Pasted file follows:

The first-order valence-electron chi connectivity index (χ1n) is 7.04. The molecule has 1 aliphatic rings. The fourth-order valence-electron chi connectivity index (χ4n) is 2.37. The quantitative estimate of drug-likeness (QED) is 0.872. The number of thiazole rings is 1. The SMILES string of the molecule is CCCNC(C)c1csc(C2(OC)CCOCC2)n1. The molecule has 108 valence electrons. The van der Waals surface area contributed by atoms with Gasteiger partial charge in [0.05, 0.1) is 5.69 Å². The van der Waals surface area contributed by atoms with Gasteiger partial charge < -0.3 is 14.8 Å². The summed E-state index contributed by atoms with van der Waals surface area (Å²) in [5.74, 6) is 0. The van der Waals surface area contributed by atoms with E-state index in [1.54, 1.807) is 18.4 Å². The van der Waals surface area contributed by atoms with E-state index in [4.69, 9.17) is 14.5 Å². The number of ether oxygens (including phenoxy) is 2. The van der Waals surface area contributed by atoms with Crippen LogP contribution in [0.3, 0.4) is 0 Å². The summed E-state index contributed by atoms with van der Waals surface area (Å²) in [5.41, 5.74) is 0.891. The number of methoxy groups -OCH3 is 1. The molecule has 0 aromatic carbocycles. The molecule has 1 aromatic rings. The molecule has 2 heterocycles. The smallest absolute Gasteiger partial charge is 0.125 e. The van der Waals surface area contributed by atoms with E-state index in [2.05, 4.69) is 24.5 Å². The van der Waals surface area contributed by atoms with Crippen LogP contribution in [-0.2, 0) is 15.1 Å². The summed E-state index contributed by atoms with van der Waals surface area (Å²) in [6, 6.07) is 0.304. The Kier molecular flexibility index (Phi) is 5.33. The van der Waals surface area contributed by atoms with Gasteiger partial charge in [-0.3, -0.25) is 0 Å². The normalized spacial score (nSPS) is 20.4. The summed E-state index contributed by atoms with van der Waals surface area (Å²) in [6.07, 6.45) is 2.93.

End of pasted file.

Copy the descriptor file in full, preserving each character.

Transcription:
The first-order valence-electron chi connectivity index (χ1n) is 7.04. The molecule has 1 aliphatic rings. The fourth-order valence-electron chi connectivity index (χ4n) is 2.37. The quantitative estimate of drug-likeness (QED) is 0.872. The number of thiazole rings is 1. The SMILES string of the molecule is CCCNC(C)c1csc(C2(OC)CCOCC2)n1. The molecule has 108 valence electrons. The van der Waals surface area contributed by atoms with Gasteiger partial charge in [0.05, 0.1) is 5.69 Å². The van der Waals surface area contributed by atoms with Gasteiger partial charge < -0.3 is 14.8 Å². The summed E-state index contributed by atoms with van der Waals surface area (Å²) in [5.74, 6) is 0. The van der Waals surface area contributed by atoms with E-state index in [1.54, 1.807) is 18.4 Å². The van der Waals surface area contributed by atoms with E-state index in [4.69, 9.17) is 14.5 Å². The number of ether oxygens (including phenoxy) is 2. The van der Waals surface area contributed by atoms with Crippen LogP contribution in [0.3, 0.4) is 0 Å². The summed E-state index contributed by atoms with van der Waals surface area (Å²) in [5.41, 5.74) is 0.891. The number of methoxy groups -OCH3 is 1. The molecule has 0 aromatic carbocycles. The molecule has 1 aromatic rings. The molecule has 2 heterocycles. The smallest absolute Gasteiger partial charge is 0.125 e. The van der Waals surface area contributed by atoms with E-state index in [2.05, 4.69) is 24.5 Å². The van der Waals surface area contributed by atoms with Crippen LogP contribution in [-0.2, 0) is 15.1 Å². The summed E-state index contributed by atoms with van der Waals surface area (Å²) in [6, 6.07) is 0.304. The Kier molecular flexibility index (Phi) is 5.33. The van der Waals surface area contributed by atoms with Gasteiger partial charge in [-0.3, -0.25) is 0 Å². The normalized spacial score (nSPS) is 20.4. The summed E-state index contributed by atoms with van der Waals surface area (Å²) in [6.07, 6.45) is 2.93.